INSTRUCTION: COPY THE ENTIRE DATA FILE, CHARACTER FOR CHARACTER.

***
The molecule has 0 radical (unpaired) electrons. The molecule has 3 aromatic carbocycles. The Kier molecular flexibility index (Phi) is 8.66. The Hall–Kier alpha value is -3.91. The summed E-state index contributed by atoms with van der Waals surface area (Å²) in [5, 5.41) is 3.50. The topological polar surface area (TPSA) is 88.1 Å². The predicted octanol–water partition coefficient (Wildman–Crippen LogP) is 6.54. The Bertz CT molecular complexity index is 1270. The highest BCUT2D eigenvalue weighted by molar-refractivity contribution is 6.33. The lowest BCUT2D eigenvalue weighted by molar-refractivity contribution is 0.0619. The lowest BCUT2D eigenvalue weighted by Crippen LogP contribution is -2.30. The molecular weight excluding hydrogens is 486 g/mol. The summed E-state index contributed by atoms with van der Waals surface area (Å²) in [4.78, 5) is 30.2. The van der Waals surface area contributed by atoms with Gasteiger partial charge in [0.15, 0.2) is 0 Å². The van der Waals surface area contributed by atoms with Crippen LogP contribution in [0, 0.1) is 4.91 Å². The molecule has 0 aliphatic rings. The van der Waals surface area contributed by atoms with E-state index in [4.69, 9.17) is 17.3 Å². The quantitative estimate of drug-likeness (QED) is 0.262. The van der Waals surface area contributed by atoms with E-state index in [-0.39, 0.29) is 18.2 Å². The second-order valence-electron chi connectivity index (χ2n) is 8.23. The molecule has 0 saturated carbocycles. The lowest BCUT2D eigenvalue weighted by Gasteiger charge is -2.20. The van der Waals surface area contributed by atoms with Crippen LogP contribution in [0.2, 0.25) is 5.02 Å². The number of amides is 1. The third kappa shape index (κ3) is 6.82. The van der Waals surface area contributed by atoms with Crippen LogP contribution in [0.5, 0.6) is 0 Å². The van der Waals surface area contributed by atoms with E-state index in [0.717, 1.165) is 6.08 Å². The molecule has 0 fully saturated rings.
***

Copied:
The molecule has 0 radical (unpaired) electrons. The molecule has 3 aromatic carbocycles. The Kier molecular flexibility index (Phi) is 8.66. The Hall–Kier alpha value is -3.91. The summed E-state index contributed by atoms with van der Waals surface area (Å²) in [5, 5.41) is 3.50. The topological polar surface area (TPSA) is 88.1 Å². The predicted octanol–water partition coefficient (Wildman–Crippen LogP) is 6.54. The Bertz CT molecular complexity index is 1270. The highest BCUT2D eigenvalue weighted by molar-refractivity contribution is 6.33. The lowest BCUT2D eigenvalue weighted by molar-refractivity contribution is 0.0619. The lowest BCUT2D eigenvalue weighted by Crippen LogP contribution is -2.30. The molecular weight excluding hydrogens is 486 g/mol. The summed E-state index contributed by atoms with van der Waals surface area (Å²) in [4.78, 5) is 30.2. The van der Waals surface area contributed by atoms with Gasteiger partial charge in [0.15, 0.2) is 0 Å². The van der Waals surface area contributed by atoms with Crippen LogP contribution in [0, 0.1) is 4.91 Å². The molecule has 0 aliphatic rings. The van der Waals surface area contributed by atoms with E-state index in [4.69, 9.17) is 17.3 Å². The quantitative estimate of drug-likeness (QED) is 0.262. The van der Waals surface area contributed by atoms with E-state index in [-0.39, 0.29) is 18.2 Å². The second-order valence-electron chi connectivity index (χ2n) is 8.23. The molecule has 0 saturated carbocycles. The lowest BCUT2D eigenvalue weighted by Gasteiger charge is -2.20. The van der Waals surface area contributed by atoms with Crippen LogP contribution in [0.2, 0.25) is 5.02 Å². The number of amides is 1. The third kappa shape index (κ3) is 6.82. The van der Waals surface area contributed by atoms with Crippen LogP contribution in [0.5, 0.6) is 0 Å². The van der Waals surface area contributed by atoms with E-state index in [0.717, 1.165) is 6.08 Å². The molecule has 0 fully saturated rings.